So far, HPA systems have been used primarily as proofs of concept and in demonstration projects only. They aren't quite ready for production models just yet. At present, these hydraulic brakes are noisy and prone to leaks; however, once all of the details are ironed out, such systems will probably be most useful in large trucks weighing 10,000 pounds (4,536 kilograms) or more, where these types of brakes may prove to be a more optimal system than electronically controlled regenerative brakes.
Eventually, this technology may trickle down to smaller vehicles. One company, Hybrid-Drive Systems, LLC, of Michigan, has retrofitted a 1968 Volkswagen Beetle with a hydraulic regenerative braking system. However, the accumulators take up a considerable amount of space, and future production plans are focused more on using the technology in larger vehicles, like vans. Meanwhile, the U.S. Environmental Protection Agency (EPA) has partnered with Eaton Corporation to install hydraulic regenerative braking systems on UPS delivery trucks.
Regenerative Braking Efficiency
The energy efficiency of a conventional car is only about 20 percent, with the remaining 80 percent of its energy being converted to heat through friction. The miraculous thing about regenerative braking is that it may be able to capture as much as half of that wasted energy and put it back to work. This could reduce fuel consumption by 10 to 25 percent. Hydraulic regenerative braking systems could provide even more impressive gains, potentially reducing fuel use by 25 to 45 percent [source: HybridCars.com]. In a century that may see the end
of the vast fossil fuel reserves that have provided us with energy for automotive and other technologies for many years, and in which fears about carbon emissions are coming to a peak, this added efficiency is becoming increasingly important.
The beginning of the 21st century could very well mark the final period in which internal combustion engines are commonly used in cars. Already automakers are moving toward alternative energy carriers,
such as electric batteries, hydrogen fuel and even compressed air. Regenerative braking is a small, yet very important, step toward our eventual independence from fossil fuels. These kinds of brakes allow batteries to be used for longer periods of time without the need to be plugged into an external charger. These types of brakes also extend the driving range of fully electric vehicles. In fact, this technology has already helped bring us cars like the Tesla Roadster, which runs entirely on battery power. Sure, these cars may use fossil fuels at the recharging stage -- that is, if the source of the electricity comes from a fossil fuel such as coal -- but when they're out there on the road, they can operate with no use of fossil fuels at all, and that's a big step forward.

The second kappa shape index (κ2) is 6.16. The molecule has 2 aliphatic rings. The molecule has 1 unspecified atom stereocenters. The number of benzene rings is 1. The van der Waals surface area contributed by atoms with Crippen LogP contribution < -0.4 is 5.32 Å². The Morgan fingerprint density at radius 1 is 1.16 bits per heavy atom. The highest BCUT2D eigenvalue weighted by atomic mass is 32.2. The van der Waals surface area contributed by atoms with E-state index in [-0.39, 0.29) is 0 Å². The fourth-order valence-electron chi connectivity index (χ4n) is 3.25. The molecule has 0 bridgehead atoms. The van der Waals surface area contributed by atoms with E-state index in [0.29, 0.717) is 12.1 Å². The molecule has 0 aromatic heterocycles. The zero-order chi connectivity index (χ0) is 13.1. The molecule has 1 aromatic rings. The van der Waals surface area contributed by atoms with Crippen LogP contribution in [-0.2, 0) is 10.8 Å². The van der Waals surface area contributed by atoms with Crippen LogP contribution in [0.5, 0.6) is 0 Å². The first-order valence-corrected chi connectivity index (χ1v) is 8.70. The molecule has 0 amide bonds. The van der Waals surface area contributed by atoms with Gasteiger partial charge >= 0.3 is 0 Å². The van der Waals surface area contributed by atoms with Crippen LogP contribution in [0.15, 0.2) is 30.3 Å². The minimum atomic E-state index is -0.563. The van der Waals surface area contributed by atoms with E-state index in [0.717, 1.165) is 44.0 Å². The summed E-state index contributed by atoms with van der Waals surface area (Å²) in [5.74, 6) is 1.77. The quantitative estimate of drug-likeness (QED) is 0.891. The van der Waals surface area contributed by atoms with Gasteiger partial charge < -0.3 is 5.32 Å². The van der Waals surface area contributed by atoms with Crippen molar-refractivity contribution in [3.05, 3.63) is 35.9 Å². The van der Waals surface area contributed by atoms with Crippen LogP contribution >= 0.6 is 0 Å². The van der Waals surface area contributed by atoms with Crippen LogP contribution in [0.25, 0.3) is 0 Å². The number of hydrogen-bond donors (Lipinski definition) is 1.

The added efficiency of regenerative braking also means less pain at the pump, since hybrids with electric motors and regenerative brakes can travel considerably farther on a gallon of gas, some achieving more than 50 miles per gallon at this point. And that's something that most drivers can really appreciate.
Regenerative Braking Diagram
This simple diagram shows how a regenerative braking system is able to recapture some of the vehicle's kinetic energy and convert it into electricity. This electricity is then used to recharge the vehicle's batteries.
To learn more about braking systems and related automotive topics, check out the links on the next page.
Related HowStuffWorks Articles
- BrakeByWire.com. (Jan. 13, 2009) http://www.brakebywire.com/
- Cantwell, Katie. "Regeneration Overview." Rockwell Automation Allen-Bradley. May 7, 2002. (Jan. 13, 2009) http://www.ab.com/drives/techpapers/RegenOverview01.pdf
- Chen, Jason. "Panasonic Makes Electric Bike with Regenerative Braking." Gizmodo. July 7, 2008. (Jan. 13, 2009) http://gizmodo.com/5022587/panasonic-makes-electric-bike-with-regenerative-braking
- Continental Corporation. "ISAD and EHB Make Cars More Economical and More Environmentally Friendly." March 17, 2002. (Jan. 13, 2009) http://www.conti-online.com/generator/www/com/en/continental/portal/themes/press_services/press_releases/products/automotive_systems/brakesystems/pr_2002_03_17_7_en.html
- Gitlin, Jonathan M. "McLaren and Freescale partner up for regenerative braking." Ars Technica. Nov. 5, 2008. (Jan. 13, 2009) http://arstechnica.com/news.ars/post/20081113-mclaren-and-freescale-partner-up-for-regenerative-braking.html
- HybridCars.com. "Hydraulic Hybrids." April 3, 2006. (Jan. 13, 2009)http://www.hybridcars.com/related-technologies/hydraulic-hybrids.html
- Torrens, Richard. "Regen Braking." 4QD. Nov. 3, 2008. (Jan. 13, 2009) http://www.4qd.co.uk/fea/regen.html
- Tur, Okan, et al. "Application Note on Regenerative Braking of Electric Vehicles as Anti-Lock Braking System." Ansoft, LLC. April 11, 2006. (Jan. 13, 2009)http://www.ansoft.com/news/articles/RegenBrakingAsABS.pdf